Some folks are charming in the most benign and appealing way. They are not only sincerely well-mannered but also genuinely positively regarding of others. The very way in which they conduct themselves and the authentic respect they have for others is “attractive” in its own right. But there are those characters whose display of charm is a farce, part of a calculated use of seduction to take advantage of others.

In order to judge the character of others objectively and accurately, you also have to know yourself pretty well.

While it’s tempting to fault ourselves for being duped, the tactics covertly aggressive and other character-impaired people use are inherently powerful manipulation tools because they throw us on the defensive while simultaneously concealing obvious aggressive intent. And universally, folks familiar with my work reported that merely adopting the different perspective I offered about how to view their manipulator’s behavior was key to them putting an end to future victimization and empowering their lives.

Covert-aggression is at the heart of most interpersonal manipulation. What the artful, subtle fighter knows is that if they can get you to doubt yourself, explain yourself, and question your judgment, there’s a good chance they can get you to back down, back-off, or better still, cave-in.

Recognizing manipulation tactics and knowing how to respond to them is the key to personal empowerment.

Rather than openly assert power over you, covert-aggressors use subtle tactics that not only blind you to their real nature and self-serving agendas but also have the power to bring you to submission and control you.

2012 was a banner year for consultations. And I owe a big “thank you” to everyone who contacted me. I can truly say that I got as much if not more out of the experience than I trust those with whom I visited did.

Once you’re intimately familiar with all the tactics they habitually employ to: 1) get the better of you; and 2) look good while doing it, you can be more sure of your judgments about your manipulator’s character.

A new article will feature an expanded discussion of the important issues and will include even more examples that illustrate how you can know for sure that most manipulators know exactly what they’re doing when they engage in their tactics. Look for it in the next couple of days!

Many of the things we were taught to view as defensive behaviors are more rightfully viewed as habitual responsibility-avoidance behaviors and tactics of impression management, manipulation, and control.

Disturbed and disordered characters are very different from your average neurotic person, especially with respect to their level of awareness about the nature of problems.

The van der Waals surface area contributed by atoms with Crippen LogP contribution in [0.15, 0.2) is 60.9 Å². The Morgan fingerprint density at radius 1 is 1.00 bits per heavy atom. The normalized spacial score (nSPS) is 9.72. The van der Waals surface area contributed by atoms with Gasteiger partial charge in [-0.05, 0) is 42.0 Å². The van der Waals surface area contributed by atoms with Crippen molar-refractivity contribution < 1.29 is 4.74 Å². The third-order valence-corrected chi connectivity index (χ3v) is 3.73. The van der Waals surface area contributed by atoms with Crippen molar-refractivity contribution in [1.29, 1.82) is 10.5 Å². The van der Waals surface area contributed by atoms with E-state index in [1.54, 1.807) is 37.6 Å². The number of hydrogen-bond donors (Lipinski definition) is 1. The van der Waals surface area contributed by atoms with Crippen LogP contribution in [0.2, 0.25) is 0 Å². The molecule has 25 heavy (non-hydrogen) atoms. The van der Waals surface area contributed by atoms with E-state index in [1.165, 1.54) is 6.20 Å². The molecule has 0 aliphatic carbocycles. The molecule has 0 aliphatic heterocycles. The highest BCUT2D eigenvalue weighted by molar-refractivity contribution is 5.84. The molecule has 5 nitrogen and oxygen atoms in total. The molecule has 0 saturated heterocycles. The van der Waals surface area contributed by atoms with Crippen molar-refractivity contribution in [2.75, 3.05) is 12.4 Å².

When it comes to understanding and dealing effectively with disturbed characters, it’s hard for helping professionals who still embrace traditional models of viewing human behavior to get things right. And those who’ve been in relationships with disturbed characters and sought help through counseling often ended up feeling frustrated, misunderstood, and not validated. Even worse, sometimes, the “monster” they dragged into therapy is so good at impression-management that the therapist appeared swayed. Seeing the disturbed character’s behaviors and tactics for what they really are is a prerequisite for facilitating real change.

By nature aggression that is covertly expressed is hard to detect, especially when you don’t know what to look for.

In sound cognitive-behavioral therapy (CBT), the focus is always on behavior and in the here-and-now.

Human aggression is most often manifested in the unscrupulous and undisciplined will to power.

Shrewd manipulators not only combine tactics sometimes but also have an arsenal of techniques that is virtually endless.

When disturbed characters make excuses, they’re really making a very conscious attempt to cast themselves in a more favorable light while manipulating others into seeing their point of view.

Character-impaired individuals do their best to shift responsibility elsewhere. Your job is to keep the ball of responsibility solidly in their court.

One of the most effective ways for impaired characters to victimize others is to conceal their malevolent intentions while simultaneously prompting their “target” to accede to their desires. Manipulators win by using clever tactics like “gaslighting” to get the other person to back down or give in.

After years of being manipulated, abused, and controlled, survivors of dysfunctional relationships can experience a variety of emotions that make it difficult to move on, even after mustering the courage to leave. Self-questioning, doubt and blame can pose real obstacles on the road to recovery. Life after a manipulator can be a welcome joy indeed, but it’s not always so easy to get there.